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February 03 2012


#newsrw: Three pieces of advice for mobile reporting from Sky’s Nick Martin

Sky News correspondent Nick Martin gave three pieces of advice to those looking to get into mobile reporting at news:rewired – media in motion.

He identified how essential it is that journalists are engaging in mobile reporting and shared some of his experiences reporting from various stories using just an iPhone, including the London Riots.

Nick Martin also highlighted the importance of investigating accessories that can be added to enhance the quality of video and sound. One example he showed was an adapter to be able to plug in an XLR cable to record high quality audio.

Martin’s one big piece of advice is to practise. The key to getting better with mobile reporting is to “take the rough with the smooth”.

He also advised beginners not to panic. While it can seem daunting at times, Martin showcased examples where there was no choice but for reporters to get involved with recording video from their mobiles, such as when reporting from numerous locations on one story with only one cameraman. Martin told a story of how he was covering the deportation of two buses of illegal immigrants in America with one cameraman. They each went on one bus and it was his bus that gave the more interesting story – “like a scene from Scarface”. Martin was left with no choice but to use his iphone footage.

Martin’s final piece of advice was to use mobile reporting only when it was appropriate. He said it is not worth setting up a tripod and XLR cables for an iPhone when the cameraman is just five minutes away and time could be much better spent working out the story and what has happened.


LIVE: Session 2A – Mobile reporting

Most journalists today carry on them a tool which can not only record interviews, capture video or images and file reports, but carry out many more advanced tasks, including tracking social media, editing audio and video packages, and searching for contacts geographically. It is, of course, a mobile phone and this session will provide delegates with examples of the key tools and skills journalists can use to make the most of their mobile when reporting.

With: Paul Gallagher, head of online content, the Manchester Evening News; Nick Martin, Sky News correspondent; Ben Fawkes, audio content manager, SoundCloud; and Christian Payne, social technologist, mobile story maker.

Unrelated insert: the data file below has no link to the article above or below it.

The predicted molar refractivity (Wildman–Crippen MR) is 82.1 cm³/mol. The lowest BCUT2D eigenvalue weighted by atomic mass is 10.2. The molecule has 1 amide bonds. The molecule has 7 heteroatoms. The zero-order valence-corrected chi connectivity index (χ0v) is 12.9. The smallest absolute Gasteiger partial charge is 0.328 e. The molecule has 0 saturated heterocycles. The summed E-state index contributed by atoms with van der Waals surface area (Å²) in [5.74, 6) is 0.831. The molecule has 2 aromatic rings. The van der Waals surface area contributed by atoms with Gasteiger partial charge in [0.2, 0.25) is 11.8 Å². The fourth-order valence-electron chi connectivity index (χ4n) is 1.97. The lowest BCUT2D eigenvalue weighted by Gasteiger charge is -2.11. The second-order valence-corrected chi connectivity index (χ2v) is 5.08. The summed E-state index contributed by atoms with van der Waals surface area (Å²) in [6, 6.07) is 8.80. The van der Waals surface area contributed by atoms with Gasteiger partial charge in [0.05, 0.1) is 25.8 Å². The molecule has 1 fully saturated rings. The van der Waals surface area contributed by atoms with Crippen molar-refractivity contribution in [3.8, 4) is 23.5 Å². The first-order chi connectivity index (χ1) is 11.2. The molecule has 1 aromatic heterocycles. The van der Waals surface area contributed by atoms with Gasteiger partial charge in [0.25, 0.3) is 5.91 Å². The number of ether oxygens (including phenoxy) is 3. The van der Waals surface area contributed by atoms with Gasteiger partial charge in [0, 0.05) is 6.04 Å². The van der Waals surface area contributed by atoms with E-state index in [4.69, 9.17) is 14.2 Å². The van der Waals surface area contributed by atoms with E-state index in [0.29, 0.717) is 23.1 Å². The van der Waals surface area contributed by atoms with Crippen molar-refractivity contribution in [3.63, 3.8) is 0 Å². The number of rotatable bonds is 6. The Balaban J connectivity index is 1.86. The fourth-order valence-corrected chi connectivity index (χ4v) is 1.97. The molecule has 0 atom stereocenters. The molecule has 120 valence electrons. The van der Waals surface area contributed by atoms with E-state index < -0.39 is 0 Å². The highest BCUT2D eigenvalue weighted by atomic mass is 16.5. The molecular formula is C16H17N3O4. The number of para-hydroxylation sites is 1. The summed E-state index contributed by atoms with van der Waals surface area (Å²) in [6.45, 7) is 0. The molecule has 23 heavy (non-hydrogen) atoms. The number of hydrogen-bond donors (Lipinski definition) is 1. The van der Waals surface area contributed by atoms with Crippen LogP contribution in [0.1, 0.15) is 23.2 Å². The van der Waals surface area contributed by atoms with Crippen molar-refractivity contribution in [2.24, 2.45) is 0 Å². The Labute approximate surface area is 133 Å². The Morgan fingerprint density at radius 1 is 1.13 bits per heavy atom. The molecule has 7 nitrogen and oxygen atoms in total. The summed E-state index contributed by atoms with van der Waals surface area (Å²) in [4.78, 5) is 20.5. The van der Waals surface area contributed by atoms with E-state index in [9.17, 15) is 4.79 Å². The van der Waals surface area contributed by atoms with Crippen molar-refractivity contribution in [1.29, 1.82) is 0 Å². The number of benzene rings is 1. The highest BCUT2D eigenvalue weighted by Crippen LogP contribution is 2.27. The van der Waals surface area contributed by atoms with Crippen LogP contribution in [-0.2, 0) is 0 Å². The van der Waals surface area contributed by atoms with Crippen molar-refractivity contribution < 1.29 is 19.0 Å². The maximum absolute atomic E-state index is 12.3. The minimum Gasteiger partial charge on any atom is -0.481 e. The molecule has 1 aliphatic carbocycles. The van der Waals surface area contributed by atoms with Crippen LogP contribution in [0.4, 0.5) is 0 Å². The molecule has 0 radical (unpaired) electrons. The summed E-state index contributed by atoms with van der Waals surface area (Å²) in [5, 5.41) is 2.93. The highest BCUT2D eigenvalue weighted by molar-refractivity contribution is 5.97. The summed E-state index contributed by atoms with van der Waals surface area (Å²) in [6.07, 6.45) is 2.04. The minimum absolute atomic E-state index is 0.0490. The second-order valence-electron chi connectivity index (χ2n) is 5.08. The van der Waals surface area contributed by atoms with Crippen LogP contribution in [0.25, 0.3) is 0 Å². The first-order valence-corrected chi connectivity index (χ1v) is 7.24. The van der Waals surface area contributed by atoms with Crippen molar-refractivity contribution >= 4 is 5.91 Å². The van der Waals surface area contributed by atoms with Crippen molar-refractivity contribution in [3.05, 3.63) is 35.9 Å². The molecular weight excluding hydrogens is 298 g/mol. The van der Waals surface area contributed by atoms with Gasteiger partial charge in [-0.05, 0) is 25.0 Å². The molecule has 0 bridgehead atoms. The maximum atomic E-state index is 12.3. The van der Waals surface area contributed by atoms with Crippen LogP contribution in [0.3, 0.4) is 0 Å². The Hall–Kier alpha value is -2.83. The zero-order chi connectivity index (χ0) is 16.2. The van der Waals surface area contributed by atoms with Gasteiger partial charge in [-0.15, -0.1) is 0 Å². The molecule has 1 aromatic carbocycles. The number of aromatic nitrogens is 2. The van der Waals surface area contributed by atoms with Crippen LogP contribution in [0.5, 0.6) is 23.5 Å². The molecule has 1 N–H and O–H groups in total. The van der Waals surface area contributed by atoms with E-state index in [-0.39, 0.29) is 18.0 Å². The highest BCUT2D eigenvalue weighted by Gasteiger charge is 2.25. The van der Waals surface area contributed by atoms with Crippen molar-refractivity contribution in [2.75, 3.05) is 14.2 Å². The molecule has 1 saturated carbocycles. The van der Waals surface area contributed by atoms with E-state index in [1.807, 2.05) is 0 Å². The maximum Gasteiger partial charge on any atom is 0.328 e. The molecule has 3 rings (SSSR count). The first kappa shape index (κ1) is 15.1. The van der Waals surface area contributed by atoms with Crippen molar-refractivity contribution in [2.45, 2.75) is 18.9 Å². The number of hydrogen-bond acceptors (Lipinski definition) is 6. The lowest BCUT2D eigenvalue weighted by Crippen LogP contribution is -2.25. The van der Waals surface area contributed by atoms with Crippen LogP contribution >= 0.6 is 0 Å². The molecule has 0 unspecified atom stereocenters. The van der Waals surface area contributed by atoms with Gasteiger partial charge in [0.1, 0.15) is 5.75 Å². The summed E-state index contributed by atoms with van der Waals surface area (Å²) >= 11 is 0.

“record is the new QWERTY!”


Sound Cloud integrates with Storify – some journalists curated collections of audio ‘notes’ and clips of Occupy Wall Street which went viral.


He’s showing us how Sound Cloud allows users to add meta data, such as images, text and geotag, to audio.


We’re now hearing from Ben Fawkes, audio content manager from Sound Cloud.


Uses Report-It and Bambuser for live broadcasting audio and video.


He’s showing off a nifty iPhone tripod. Provides stability and a base to clip on microphones, etc.

But he says even these were inappropriate during the riots, when he saw cameramen assaulted and their equipment stolen. Sky cameramen were told to stay slightly outside while the reporters went into the action, armed only with inconspicuous mobile phones.


He encourages journalists to PRACTISsymbolise reportage – practice makes perfect! – but also to use equipment that will enable better reporting, such as an iPhone tripod and add-on microphones/XLRs.

But, he says, you need to “take the rough with the smooth” when it comes to mobile reportage. Telling the story is the most important thing and, for Sky News’s rolling news, to tell the story AS it happens.


He’s showing us footage shot during the riots using only an iPhone.


Now we’re hearing from Nick Martin, Sky News correspondent. He’s talking about using apps such as Skype as a way to get material back to the newsroom as fast as possible.


MEN has used Bambuser for live streaming mobile video.



MEN offered a prize to the journalist who could produce the most-watched video. One offering included a “virtual bumpy ride along Oldham’s most potholed ride” with thecombine camera strapped to the bottom of his car!